Recently, key Republican Senators including John Thune of South Dakota, Mitch McConnell of Kentucky, and Mike Crapo of Idaho have re-proposed the Death Tax Repeal Act of 2023. This legislation seeks to eliminate federal estate taxes, with the goal of alleviating tax burdens on family-owned farms, businesses, and other organizations after the passing of their owners. The Act follows in the footsteps of the 2017 Tax Cuts and Jobs Act, also championed by Sen. Thune, which substantially increased individual estate and gift tax exemptions for family businesses under $10 million.
While tax legislation often sparks debates on economic, political, and philosophical grounds, Thune, a leading figure in the Senate Subcommittee on Taxation and Internal Revenue Service Oversight, argues that the repeal is essential to halt a tax that could unfairly impact family enterprises upon the death of the owner. Thune asserts he's long defended farming and ranching families from this burdensome tax, which can create hurdles in passing down these businesses to future generations.
However, the impact of the estate tax is not as critical as it seems, claims Warren Racusin, a partner and head of trusts and estates at Lowenstein Sandler law firm. His argument rests on 2019 data, indicating that only a minute fraction of the deceased (less than 0.2%) paid any estate tax, with a mere 107 related to farming, fishing, and forestry combined.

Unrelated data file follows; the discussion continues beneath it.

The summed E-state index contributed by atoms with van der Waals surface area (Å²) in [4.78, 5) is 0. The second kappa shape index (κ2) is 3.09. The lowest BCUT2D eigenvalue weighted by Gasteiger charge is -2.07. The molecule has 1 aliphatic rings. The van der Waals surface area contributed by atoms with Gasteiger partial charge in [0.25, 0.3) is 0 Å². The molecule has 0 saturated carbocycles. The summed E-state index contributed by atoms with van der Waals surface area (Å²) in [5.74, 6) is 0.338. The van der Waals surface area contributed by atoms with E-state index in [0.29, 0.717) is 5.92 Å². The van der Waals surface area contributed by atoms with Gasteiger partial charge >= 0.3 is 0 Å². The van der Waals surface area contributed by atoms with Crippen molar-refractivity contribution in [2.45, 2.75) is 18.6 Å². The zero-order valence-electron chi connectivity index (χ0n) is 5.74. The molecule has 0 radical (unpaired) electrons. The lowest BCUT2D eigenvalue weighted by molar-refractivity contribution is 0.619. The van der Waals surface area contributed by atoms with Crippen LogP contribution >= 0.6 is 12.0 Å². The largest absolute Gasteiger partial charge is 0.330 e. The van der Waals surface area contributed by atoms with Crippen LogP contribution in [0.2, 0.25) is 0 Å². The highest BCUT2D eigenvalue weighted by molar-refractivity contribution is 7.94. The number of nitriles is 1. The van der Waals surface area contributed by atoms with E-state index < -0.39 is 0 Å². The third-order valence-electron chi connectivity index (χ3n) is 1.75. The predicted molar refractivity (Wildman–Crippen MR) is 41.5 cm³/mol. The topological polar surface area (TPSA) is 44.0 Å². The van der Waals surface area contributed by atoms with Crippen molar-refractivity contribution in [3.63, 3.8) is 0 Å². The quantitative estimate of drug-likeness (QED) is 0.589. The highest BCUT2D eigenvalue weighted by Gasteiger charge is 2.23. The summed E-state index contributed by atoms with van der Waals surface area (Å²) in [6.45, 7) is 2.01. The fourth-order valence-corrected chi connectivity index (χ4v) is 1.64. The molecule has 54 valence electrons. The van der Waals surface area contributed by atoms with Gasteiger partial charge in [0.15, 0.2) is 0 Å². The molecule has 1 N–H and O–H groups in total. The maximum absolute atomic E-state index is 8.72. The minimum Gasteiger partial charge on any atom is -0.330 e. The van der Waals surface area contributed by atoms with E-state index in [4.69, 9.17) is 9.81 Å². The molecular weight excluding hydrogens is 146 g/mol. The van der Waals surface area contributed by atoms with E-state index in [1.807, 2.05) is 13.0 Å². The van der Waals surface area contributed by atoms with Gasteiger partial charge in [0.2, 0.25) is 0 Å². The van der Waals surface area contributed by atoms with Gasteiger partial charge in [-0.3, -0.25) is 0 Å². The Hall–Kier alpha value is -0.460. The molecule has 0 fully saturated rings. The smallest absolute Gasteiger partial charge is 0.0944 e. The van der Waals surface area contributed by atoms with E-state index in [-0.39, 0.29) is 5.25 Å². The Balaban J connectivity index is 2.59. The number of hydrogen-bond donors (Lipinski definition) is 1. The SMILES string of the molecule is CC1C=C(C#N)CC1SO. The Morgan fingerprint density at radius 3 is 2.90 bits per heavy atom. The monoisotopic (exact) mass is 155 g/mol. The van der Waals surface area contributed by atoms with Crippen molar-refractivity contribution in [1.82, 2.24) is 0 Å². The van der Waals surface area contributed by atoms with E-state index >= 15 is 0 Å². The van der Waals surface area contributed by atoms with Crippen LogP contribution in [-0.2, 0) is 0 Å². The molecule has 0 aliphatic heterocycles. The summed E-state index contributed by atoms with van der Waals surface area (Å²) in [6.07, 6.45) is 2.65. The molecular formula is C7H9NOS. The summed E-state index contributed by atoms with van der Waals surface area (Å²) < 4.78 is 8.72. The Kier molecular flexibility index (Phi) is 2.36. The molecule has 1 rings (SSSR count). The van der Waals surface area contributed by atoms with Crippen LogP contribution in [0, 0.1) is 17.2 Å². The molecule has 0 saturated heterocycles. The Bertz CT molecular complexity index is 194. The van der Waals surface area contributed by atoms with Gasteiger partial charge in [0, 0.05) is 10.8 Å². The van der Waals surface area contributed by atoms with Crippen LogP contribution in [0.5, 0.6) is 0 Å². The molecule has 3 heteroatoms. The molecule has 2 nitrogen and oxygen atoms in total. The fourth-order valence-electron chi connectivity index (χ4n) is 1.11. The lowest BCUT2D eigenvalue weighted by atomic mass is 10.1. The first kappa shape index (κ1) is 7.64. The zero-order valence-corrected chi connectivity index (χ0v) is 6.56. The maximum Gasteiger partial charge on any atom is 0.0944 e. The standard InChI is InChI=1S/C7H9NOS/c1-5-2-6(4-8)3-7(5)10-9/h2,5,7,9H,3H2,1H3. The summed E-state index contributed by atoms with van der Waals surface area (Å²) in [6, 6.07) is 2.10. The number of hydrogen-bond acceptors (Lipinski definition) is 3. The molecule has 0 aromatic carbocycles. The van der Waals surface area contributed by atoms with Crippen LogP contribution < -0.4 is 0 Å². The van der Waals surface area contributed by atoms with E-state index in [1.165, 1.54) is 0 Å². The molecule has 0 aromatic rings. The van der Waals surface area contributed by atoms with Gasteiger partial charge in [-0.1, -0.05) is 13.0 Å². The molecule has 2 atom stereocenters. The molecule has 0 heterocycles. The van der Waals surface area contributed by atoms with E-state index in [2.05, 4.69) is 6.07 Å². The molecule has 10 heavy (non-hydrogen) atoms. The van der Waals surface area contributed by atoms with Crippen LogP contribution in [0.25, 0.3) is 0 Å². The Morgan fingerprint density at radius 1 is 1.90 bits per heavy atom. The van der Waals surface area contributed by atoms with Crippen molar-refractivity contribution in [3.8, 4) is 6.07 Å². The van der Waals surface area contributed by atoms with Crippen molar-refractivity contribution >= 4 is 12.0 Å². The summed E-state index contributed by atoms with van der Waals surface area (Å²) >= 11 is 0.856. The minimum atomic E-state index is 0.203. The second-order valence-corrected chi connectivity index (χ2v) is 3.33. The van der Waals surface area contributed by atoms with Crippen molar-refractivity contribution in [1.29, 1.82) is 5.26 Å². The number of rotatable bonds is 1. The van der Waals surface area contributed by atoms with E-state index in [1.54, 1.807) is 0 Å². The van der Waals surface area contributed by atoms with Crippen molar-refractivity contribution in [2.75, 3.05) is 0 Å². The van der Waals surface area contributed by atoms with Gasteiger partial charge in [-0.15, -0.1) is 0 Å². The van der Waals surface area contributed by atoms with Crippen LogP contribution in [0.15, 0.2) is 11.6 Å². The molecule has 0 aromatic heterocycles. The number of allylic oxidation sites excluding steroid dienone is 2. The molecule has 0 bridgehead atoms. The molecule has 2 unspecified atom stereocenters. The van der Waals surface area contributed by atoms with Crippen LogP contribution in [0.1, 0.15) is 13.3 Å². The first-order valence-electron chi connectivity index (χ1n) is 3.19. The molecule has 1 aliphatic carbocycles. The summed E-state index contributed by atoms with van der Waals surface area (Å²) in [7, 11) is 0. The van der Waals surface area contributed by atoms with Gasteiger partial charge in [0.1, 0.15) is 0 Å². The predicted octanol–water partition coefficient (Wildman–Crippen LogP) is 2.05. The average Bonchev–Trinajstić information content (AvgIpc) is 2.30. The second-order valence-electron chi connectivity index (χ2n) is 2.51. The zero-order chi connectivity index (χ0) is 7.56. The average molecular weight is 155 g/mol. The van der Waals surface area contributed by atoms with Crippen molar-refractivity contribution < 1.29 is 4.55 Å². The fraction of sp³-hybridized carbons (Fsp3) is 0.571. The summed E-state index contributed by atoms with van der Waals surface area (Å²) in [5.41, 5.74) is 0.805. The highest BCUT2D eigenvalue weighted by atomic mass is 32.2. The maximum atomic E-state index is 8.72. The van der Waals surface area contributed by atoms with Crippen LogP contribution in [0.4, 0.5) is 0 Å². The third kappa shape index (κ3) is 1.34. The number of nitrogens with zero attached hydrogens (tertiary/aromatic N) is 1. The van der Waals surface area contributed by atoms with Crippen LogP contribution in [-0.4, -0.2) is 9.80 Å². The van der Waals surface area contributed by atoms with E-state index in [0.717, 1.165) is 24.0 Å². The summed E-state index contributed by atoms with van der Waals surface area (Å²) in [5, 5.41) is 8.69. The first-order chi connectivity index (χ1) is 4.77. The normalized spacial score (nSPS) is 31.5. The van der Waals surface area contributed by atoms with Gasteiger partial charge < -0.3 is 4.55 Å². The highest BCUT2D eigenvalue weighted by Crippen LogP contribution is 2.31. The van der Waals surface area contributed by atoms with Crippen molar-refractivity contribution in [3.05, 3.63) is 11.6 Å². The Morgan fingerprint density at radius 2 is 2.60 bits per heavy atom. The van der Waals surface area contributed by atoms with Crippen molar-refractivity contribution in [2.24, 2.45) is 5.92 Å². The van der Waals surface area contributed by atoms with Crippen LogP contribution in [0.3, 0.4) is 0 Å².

Racusin points out that the total federal estate tax paid in 2019 equaled $14 billion, enough to fund the annual budgets of the National Science Foundation and the SEC. With only 107 farmers among those who paid the estate tax, he questions its policy relevance. He also highlights the existing exemption of $13 million for individuals and $26 million for couples, due to be halved in 2026, but still covering $7 million in assets for individuals and $14 million for couples.
The suggested legislation aims to repeal the estate tax and the generation-skipping transfer tax, but not the gift tax, which means gifts given during one's lifetime could still be taxed. The maximum gift tax rate would drop from 40% to 35%, with an exemption of $10 million.
Racusin notes ambiguity in the proposed legislation's handling of stepped-up basis, a method used to calculate gains based on the fair market value of property at the time of death. He observes that the bill fails to address this, which may imply the removal of the stepped-up basis at death.
Despite the controversy, the likelihood of the proposal becoming law in this legislative session is low, according to Racusin. Even if it does pass the House, it may struggle in the Senate, and presidential approval appears even more doubtful. The bill may merely be setting the stage for future proposals or acting as a 'show bill' to attract campaign donations.
Racusin concludes by arguing that the current estate tax, affecting only a small percentage of Americans, is effective in its purpose of preventing vast wealth accumulation. The question that remains is whether the government should claim a portion of a family's lifetime wealth accumulation to curb wealth disparities and support federal funding.
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